(Oxford)Rock-a-bye, trader, on the tip top.
When the Board meets, the market will rock.
When the rate rises, quotations will fall.
And down will come trader, margins and all.---The Wall Street Journal
March 29, 1929
Many years ago I was a reluctant student in a respected Ivy League College. I signed up for every required course and not one whit more.One of these required courses was a beginner's economics class as taught by the extremely well-known, respected economist (and author of our class-room text book) Paul Samuelson. He was either slumming, or the department head decided that all full professors must teach at least one class in dumbed-down economics.The class started at 8 a.m., M-W-F. I slept through most of them either in my own very warm bed, or the very hard, deeply-chiseled wooden seats provided for us by the college. Since my last name begins with a "Z" I sat towards the very back of the classroom: in all our classes, we were seated alphabetically for ease of proctor checking.I recall Samuelson's drone and his very thick glasses which rendered me, I suspect, a big pale blur, even when my head was drooping in dreamland. I was (and am) rather myopic myself --- 20/400 --- but since my eyes were at rest most of the time, it probably didn't make much difference whether Samuelson could see me or I could see him.My advisor, all tweeds and smoking pipe, was given to much sighing and shaking of the head. By the end of the semester, it was a well-known fact to him and to me (and my long-suffering family) that I was not long for the world of higher learning, not to say higher economics. By June, I was looking for another college that had fewer 8 a.m. classes and more infamous instructors.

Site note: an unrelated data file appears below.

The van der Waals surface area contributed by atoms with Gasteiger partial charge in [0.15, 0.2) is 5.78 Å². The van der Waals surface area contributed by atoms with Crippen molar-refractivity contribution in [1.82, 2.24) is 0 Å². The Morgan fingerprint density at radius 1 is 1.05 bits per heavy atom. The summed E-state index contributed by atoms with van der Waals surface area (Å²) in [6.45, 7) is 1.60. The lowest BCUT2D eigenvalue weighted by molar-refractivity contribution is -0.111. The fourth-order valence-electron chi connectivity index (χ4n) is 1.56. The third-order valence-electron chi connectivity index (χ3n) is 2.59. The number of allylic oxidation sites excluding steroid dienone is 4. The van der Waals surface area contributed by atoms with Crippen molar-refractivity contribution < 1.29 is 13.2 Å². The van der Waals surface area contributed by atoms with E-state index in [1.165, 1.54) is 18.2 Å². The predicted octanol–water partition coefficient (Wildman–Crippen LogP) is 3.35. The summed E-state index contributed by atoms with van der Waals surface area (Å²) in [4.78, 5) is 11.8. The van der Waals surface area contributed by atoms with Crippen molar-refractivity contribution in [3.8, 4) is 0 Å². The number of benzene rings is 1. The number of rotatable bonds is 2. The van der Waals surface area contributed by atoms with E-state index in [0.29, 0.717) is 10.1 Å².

I tell you all this because you might want to ignore what I am going to tell you here about the American economy. It comes from one who thinks that the study of economics is a fraud, and that most economic advisors are silly and overpaid. If I were an economics master, I would be doing puts, calls, straddles, spreads and strangles on the Chicago options market, and to hell with teaching soporific freshmen at ungodly hours of the morning.
Be that as it may, because I am entering my seventh decade on earth, I have to tell you that something weird is going on. It comes not so much from my reading or schooling but from my elegant financial experience. How many other people do you know who were out on the job market in 1948, lived through the $25/week jobs of the '50s, watched the market crash of 1962, lived through the last part of the year 1974 when the Dow bottomed at 600, remember the Carter years when interest rates shot up to 20%, lived through the very short crash of the market in 1987 (I lost my ass), and --- despite all this --- is still around, a gummer, watching the present economic idiocy.
Very few of the market commentators have told us that something goofy is going on around here. Alan Abelson of Barron's is one of the exceptions. His research shows that homeowners' equity, once at 70% twenty years ago, has now shrunk to a little more than half. And that buyers typically have four times less disposable income to protect their investment as compared to the figures for 1970.
Right now the price of houses, at least in the large cities, are out of reach of what we used to call the "Middle Class." One-bedroom houses with a tiny yard in the area in which I live in California, a not very glamorous area, now go for $500,000. Ten years ago it would have been on the market at $85,000.
Interest rates on mortgages have dropped to less than 5%. The federal rediscount rate, recently lowered, is around 1%.
Total individual debt --- mortgages, credit cards, second mortgages, revolving credit (all that personal stuff) is over $2,660,000,
000,000. Amount by which debt in 2002 exceeded total disposable income : $628,000,000,000. That's an increase of $31,4000,000,000 over the year 2000.
State, county and local debts top $430,000,
000,000. California alone is $38,000, 000,000 in the hole this year.
Federal debt is now $6,650,000
Corporate debt hovers around $4,500,000,
Some of these figures are preliminary, but it really doesn't make any difference because you and I cannot visualize all those zeros: just know that debt, all debt --- federal, state, local, corporate, individual, is nearing twenty trillion dollars, and is higher than it has been: ever, in the history of the world. It's a full 180% higher than it was even five years ago.